Hoping to provide customers with a more robust defense against Web 2.0-based attacks, antivirus and firewall vendor...
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Grisoft Inc. announced Wednesday that it will acquire Exploit Prevention Labs, the company founded two years ago by industry heavyweights Roger Thompson and Bob Bales.
Financial terms of the deal are not being disclosed, but Grisoft Managing Director Rick Carlson said Tuesday that most of Exploit Prevention Labs' 18 employees -- including Thompson, Greg Mosher and Chris Weltzien -- will join Grisoft. Thompson will become chief research officer, Greg Mosher, vice president of engineering and Chris Weltzien, vice president of business development. The deal is expected to be finalized by Dec. 31.
Carlson said the acquisition will allow Grisoft to advance beyond the so-called safe surfing initiatives of other antivirus vendors who have focused on database-driven defenses. That line of defense, he said, is incompatible with the dynamic, elusive nature of today's threats. Exploit Prevention Labs will give Grisoft an extra advantage because of its experience in real-time attack analysis and defenses designed to thwart Web 2.0-style attacks.
"We saw some specific developments that made this [acquisition] mandatory, mainly the fact that Web 2.0-based attacks represent the biggest security problem out there today," he said. "If you look at how the Alicia Keys and Al Gore Web sites have been hacked and how more Web sites are being used to hide malware, this is an accelerating problem and Exploit Prevention Labs' technology is currently the only reasonable solution on the market."
Headquartered in the Czech Republic, Grisoft claims to be the world's fourth-largest antivirus vendor, specializing in antivirus and firewall products for the consumer and the small and midsize business markets. Its products are distributed globally through some 12,000 resellers, the Internet and via its AVG Anti-Virus Software Developer's Kit. Grisoft is a private company, its investors include Intel Corp.'s venture arm Intel Capital, and it is best know for its AVG product line.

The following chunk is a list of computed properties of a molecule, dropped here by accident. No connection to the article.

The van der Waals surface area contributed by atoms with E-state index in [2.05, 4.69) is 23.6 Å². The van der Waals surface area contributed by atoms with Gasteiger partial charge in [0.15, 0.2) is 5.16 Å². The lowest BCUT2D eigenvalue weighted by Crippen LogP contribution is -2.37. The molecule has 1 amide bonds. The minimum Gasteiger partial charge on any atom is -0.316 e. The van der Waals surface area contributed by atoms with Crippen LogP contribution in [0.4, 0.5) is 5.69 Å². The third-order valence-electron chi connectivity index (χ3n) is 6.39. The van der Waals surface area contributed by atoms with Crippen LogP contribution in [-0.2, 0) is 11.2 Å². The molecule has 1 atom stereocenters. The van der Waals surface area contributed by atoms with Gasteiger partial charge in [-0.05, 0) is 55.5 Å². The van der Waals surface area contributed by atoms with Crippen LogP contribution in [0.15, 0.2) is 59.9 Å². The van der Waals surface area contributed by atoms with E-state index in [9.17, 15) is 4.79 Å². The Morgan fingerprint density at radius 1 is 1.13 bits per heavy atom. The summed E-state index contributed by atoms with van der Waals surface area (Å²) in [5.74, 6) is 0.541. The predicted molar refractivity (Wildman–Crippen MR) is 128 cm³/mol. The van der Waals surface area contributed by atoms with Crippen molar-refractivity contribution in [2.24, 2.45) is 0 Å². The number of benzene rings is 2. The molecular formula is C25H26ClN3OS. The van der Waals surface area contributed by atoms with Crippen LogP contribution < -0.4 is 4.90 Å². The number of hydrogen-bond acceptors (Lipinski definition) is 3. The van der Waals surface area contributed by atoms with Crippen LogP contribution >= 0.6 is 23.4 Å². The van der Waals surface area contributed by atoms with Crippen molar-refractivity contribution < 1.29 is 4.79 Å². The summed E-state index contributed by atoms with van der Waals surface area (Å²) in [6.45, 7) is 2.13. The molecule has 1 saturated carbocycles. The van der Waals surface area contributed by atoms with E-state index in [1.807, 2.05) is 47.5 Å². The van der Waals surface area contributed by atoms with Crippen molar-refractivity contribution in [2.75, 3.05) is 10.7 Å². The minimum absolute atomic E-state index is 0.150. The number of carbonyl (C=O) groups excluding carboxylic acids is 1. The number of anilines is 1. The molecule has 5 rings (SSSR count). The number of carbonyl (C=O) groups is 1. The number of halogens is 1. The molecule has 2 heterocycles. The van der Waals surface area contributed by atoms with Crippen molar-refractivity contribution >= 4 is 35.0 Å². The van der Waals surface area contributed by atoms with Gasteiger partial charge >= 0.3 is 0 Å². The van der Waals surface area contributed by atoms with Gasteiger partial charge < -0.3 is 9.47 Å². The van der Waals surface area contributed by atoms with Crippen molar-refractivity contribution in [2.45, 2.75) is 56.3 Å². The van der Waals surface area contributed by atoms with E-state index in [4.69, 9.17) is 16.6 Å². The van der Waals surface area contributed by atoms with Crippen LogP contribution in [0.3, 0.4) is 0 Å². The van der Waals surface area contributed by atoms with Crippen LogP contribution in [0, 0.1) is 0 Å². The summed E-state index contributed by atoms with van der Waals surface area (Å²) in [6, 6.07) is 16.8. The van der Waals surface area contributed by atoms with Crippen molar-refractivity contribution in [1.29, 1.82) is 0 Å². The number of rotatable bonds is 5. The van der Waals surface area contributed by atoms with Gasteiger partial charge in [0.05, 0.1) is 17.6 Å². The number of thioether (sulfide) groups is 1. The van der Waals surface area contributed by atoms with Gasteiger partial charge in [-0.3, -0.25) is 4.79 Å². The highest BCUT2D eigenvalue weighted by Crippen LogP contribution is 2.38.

New Kingstown, Pa.-based Exploit Prevention Labs is known for its LinkScanner product line, billed as safe surfing software and services. The company was founded by Thompson and Bales in 2005.
Short-term product integration plans include adding LinkScanner technology to AVG Anti-Virus Free and offering LinkScanner Online, a free on-demand URL scanning service, directly from the AVG Web site. Grisoft also plans to maintain LinkScanner Pro, Exploit Prevention Labs' flagship product, as a standalone offering.
Thompson said acquisitions like this are essential if the security community is to beat back increasingly menacing Web 2.0 threats.
"Web exploits are a dynamic problem that requires a real-time solution," he said. "In today's Web 2.0 world of user-generated content and hyperlinked-everything, a Web page can be safe one minute and dangerous the next. This is the emerging battleground. The more functional you make a site or application, the less secure it is."
The acquisition reflects a larger trend of consolidation in the IT security market, as standalone security vendors struggle to survive and big IT infrastructure providers use acquisitions to integrate more security into its product development lifecycles.
Grisoft's move to expand its ability to tackle Web 2.0 threats mirrors that of such vendors as Websense Inc., which acquired PortAuthority Technologies Inc. late last year for $90 million in an effort to shore up its Web 2.0 security capabilities.
Others have been looking to latch into the growing hunger for data protection products. In October, for example, McAfee Inc. announced its acquisition of data encryption and access control vendor SafeBoot Corp. for $350 million.